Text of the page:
Friday, November 21, 2014


Communications / Journalists in Trouble

Spotlight on Iraq

Iraq -- Blast In Baghdad Severely Damages RFE/RL’s Baghdad Bureau, November 18, 2005.
Iraq -- Blast In Baghdad Severely Damages RFE/RL’s Baghdad Bureau, November 18, 2005.
Although the security situation in Iraq has improved over the past few years, the country continues to be one of the most dangerous places in the world for journalists. Iraq placed 158th out of 173 in Reporters Without Borders’ 2008 Press Freedom Index, and 148th out of 195 in Freedom House's 2009 Freedom of the Press Index, earning it the classification of "Not Free."

In such a hostile climate, the 12 journalists in Prague and 31 in-country stringers who work for RFE/RL’s Radio Free Iraq (RFI) have faced significant challenges in delivering the news to Iraqi citizens.

RFI's Baghdad bureau coordinator Laith Ahmed says that "the security situation is the main challenge for us in Iraq." Ahmed says that although the security situation has improved, Radio Free Iraq's journalists still fear armed groups and "sleeper cells" which "are trying every waking moment to attack us."

Their fear is well-founded -- in 2007, two of Radio Free Iraq's journalists, Khamail Muhsin Khalaf and Nazar Abd al-Wahid al-Radhi, were killed. Another young RFI journalist named Jumana al-Obaidi was , but fortunately released a few weeks later without harm. "It was a very heavy toll on the families and friends of those guys, on the colleagues who were living through the situation," Iraq service director Sergei Danilochkin recalls.

Moyad Al-Haidari, who served as RFI's Baghdad bureau chief from 2004-2007, says he received many menacing phone calls and e-mails from extremists who threatened him and his family. "Journalism," Moyad explained, "quickly became the most dangerous area of work in Iraq."

In November 2005, insurgents made good on their threats by detonating a car bomb outside the Al-Hamra Hotel, which housed Radio Free Iraq's Baghdad bureau office, in addition to other foreign media organizations. "There was really severe damage, but al-hamdulillah [praise God] there wasn't anybody there in the office at the time," says Al-Haidari. "It was very early in the morning, around 7:00am. When I arrived, the building was still smoking, and there was some fire," but luckily no one was hurt.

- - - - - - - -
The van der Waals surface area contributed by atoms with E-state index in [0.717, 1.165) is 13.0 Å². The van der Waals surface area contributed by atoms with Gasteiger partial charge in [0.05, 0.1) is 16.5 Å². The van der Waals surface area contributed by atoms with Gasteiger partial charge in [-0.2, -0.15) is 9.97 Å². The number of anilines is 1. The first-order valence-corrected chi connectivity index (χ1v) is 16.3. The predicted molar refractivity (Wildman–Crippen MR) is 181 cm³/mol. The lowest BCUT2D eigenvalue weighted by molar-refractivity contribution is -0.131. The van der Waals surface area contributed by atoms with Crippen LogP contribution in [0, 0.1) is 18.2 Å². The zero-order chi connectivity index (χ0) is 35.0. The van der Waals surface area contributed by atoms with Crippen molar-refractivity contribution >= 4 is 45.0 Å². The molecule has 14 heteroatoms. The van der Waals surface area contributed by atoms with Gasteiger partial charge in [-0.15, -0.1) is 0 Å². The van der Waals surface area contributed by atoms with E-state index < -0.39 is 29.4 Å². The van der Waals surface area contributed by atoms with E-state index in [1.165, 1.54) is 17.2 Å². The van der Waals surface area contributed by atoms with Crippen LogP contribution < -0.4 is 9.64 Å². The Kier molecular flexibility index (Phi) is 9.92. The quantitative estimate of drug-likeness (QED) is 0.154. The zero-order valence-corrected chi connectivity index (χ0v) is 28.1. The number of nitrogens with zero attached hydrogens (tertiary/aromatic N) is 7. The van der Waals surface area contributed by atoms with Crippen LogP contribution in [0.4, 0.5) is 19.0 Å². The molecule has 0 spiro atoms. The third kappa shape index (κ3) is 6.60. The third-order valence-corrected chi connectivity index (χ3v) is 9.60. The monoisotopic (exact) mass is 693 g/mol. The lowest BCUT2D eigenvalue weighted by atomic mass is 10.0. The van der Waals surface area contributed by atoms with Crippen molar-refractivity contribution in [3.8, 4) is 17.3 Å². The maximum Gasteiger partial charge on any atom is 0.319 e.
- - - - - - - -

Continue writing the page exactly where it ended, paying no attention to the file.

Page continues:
Al-Haidari was forced to leave Iraq in 2007 after a dramatic kidnapping attempt by insurgents.

"Once, after two weeks in which I hadn't been at my home, I thought it was safe, so I left the office in the afternoon. On the way, I noticed in my rear-view mirror that there was a car, I remember it was a black Toyota, with three people inside...

...I drove fast, trying to escape, then I discovered there was not only one car -- there were two cars. They pushed me to enter one highway...waving their guns to stop..."

Watch Al-Haidari tell the rest of the story here:

Moyad al-Haidari Interview (part 3 of 4)i
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September 21, 2009
Interview with Radio Free Iraq's Moyad al-Haidari


Al-Haidari managed to escape, and a few days later RFE/RL transported him to the airport under armed guard, where he was flown to Jordan. Al-Haidari now continues his work for RFI as a broadcaster in Prague. His family, who also received numerous threats -- including the kidnapping and murder of a friend of one of Al-Haidari's sons who had borrowed his car -- also had to leave Iraq.

Such harrowing accounts are common among RFI's journalists. "One of our colleagues was on the scene as Iraqi security forces defused a bomb," Ahmed says. "Once I was near [the scene of] a car bomb when it exploded, and I made a report about it." On another occasion, Ahmed was accidentally caught in the middle of a firefight between al-Qaeda militants and American and Iraqi forces.

Ahmed adds that Radio Free Iraq's journalists also face intimidation and pressure from Iraqi authorities and security forces. "Most political parties have militias," Ahmed explains, and reporters are sometimes afraid that there will be violent consequences if they criticize a politician or faction too harshly. In addition, Ahmed believes that security forces in Iraq "don’t have enough human rights training" on how to deal with journalists. "Many times they hit reporters, they put them in jail."

"Our overall largest challenge is to keep everyone safe and alive in Iraq," says Danilochkin, who also noted that some of the equipment in RFI's Baghdad office still bears the marks of the bombing in 2005.

Yet despite these hardships, Radio Free Iraq's journalists are as determined as ever to continue their work. "I remember when the explosion of the bureau building happened," Al-Haidari recalls. "Some bosses in Prague called me and said, 'Moyad, shall we close the office, shall we stop for a while, it's becoming dangerous.' And I said, 'No, no, this is what the insurgents want, to stop our voice.'"

Al-Haidari feels there is still much more work to be done. "Why do I continue? As a person of cause, I feel I have to continue," he says. "I feel that this message is very important to the people. We use our material to fight, to give the message, to give the meaning of freedom and democracy to our people -- not to be a slave to the insurgents and the extremists. Personally, I believe in this way."

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